What do you do when credit card debt is overwhelming and out of control. Here is how YanchDey can help to get you out of debt and financially back on your feet…
How to Pay off Credit Card Debt
In my last two posts, I’ve discussed the impact of making only the minimum payment on your credit cards and provided some suggestions to avoid problems with credit card debt before they start.
Sometimes; however, families are simply unable to manage the financial burden and may have to consider other options to find relief. Some of these options may include:
Reviewing your budget
When you’re in debt you either have to increase your income or decrease your expenses, or combination of both.
Try to go through your budget line by line and see if you can reduce expenses even by small amounts. Really think about choices you make, small changes add up.
What is the cost, is it actually a wise amount to spend, as little differences can start to add up.
Is it possible to increase your income? Can you get a second job, one or two days a week and put that money towards your debt?
A debt consolidation loan is where you go to a financial institution (your bank) and for a loan at a lower interest rate to pay of credit and unsecured debt.
This is achieved by obtaining a loan from a financial institution and using the funds to pay off your credit card debts, once that is done we suggest that you cancel all credit cards except one bank card that you leave at home for emergencies.
With a consolidation loan you have one payment, just to the bank, usually at a much lower interest rate than you were being charged on the credit cards. This option requires that you have a good credit rating, secure employment and sufficient income.
Informal Negotiation or Debt Settlement
Debt Settlements involves some form of compromise with your creditors.
The creditor may agree to reduce the interest rate, lower monthly payments or accept a lump sum payment that is less than the full balance owing so they reduce the risk of you not paying in the future.
This type of agreement is not legally binding. Also, be aware of debt settlement companies that charge up front fees and do not contact your creditors until you have saved up money for a settlement.
Often this takes months all the while your creditors can still call you and garnishee your wages.
In a consumer proposal if you can afford to repay a portion of what is owing to your creditors but you need more time and you need the creditors to stop adding interest this may be a good option.
Usually in a proposal you offer somewhere between thirty to fifty percent (30-50) of what is owing to your unsecured creditors to satisfy the debt e.g if you owe ten thousand (10,000) dollars the debt would be reduced to three to five (3-5) thousand dollars.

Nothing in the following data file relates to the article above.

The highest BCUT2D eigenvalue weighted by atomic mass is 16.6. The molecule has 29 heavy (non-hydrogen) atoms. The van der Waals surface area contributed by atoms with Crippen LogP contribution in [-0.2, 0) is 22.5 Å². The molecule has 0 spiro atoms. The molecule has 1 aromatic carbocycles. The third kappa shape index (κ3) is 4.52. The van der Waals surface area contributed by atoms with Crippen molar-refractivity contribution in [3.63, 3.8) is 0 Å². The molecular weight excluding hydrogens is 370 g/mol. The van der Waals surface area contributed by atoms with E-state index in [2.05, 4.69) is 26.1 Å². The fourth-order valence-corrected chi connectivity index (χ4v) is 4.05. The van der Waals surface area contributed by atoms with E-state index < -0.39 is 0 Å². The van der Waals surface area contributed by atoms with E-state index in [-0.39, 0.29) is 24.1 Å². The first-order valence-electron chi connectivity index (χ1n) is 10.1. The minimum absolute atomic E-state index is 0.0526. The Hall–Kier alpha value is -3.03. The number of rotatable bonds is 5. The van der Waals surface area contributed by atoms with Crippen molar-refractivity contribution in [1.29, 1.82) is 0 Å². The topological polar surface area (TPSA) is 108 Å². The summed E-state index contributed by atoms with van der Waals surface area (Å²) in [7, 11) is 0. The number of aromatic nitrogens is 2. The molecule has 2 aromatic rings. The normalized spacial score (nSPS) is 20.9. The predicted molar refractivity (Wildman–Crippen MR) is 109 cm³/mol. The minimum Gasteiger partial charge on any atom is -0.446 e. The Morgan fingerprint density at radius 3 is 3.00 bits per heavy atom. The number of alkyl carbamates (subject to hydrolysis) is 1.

You can offer lump sum payment or spread the payments out over a maximum period of five (5) years.
If the majority of your creditors accept your proposal, it is legally binding on all parties. With a proposal, you must have a meaningful amount of money left per month after paying your basic necessities to offer to your creditors.
You also need to be confident you can maintain the payment for the duration to which you agreed since a proposal will be deemed annulled if you miss too many payments. Only a Licensed Insolvency Trustee can help you file a consumer proposal.
Filing for bankruptcy is a process in which you assign your assets to the trustee for the benefit of your creditors. In bankruptcy there are certain assets that are exempt and you are entitled to keep.
For someone who has never been bankrupt before, the process is essentially a nine or twenty-one month process which is generally shorter than a consumer proposal.
During the time you are in bankruptcy, you make a monthly payment that is usually based on your level of income. For this reason, bankruptcy is a good option if you have insufficient or unstable income.
If you’re not sure which option is best for you, YanchDey can assist you in finding the right solution.
Our trustees will discuss the options that may be relevant to your particular situation. If an option isn’t right for you, we’ll tell you outright and point you in the right direction.
About the Author
Brenda Owens is a licensed insolvency trustee having graduated from the Durham College Business Administration Accounting Program, with Honours, in 1993.
In October of that year, 1993 Brenda accepted a position with James R. Yanch, and received her Insolvency Trustee License in 2007 and started working as a bankruptcy trustee.
Over the years, Brenda’s ability to listen and thoroughly explain the insolvency and bankruptcy process and Consumer Proposals has helped hundreds of families regain financial control in Oshawa and Durham Region.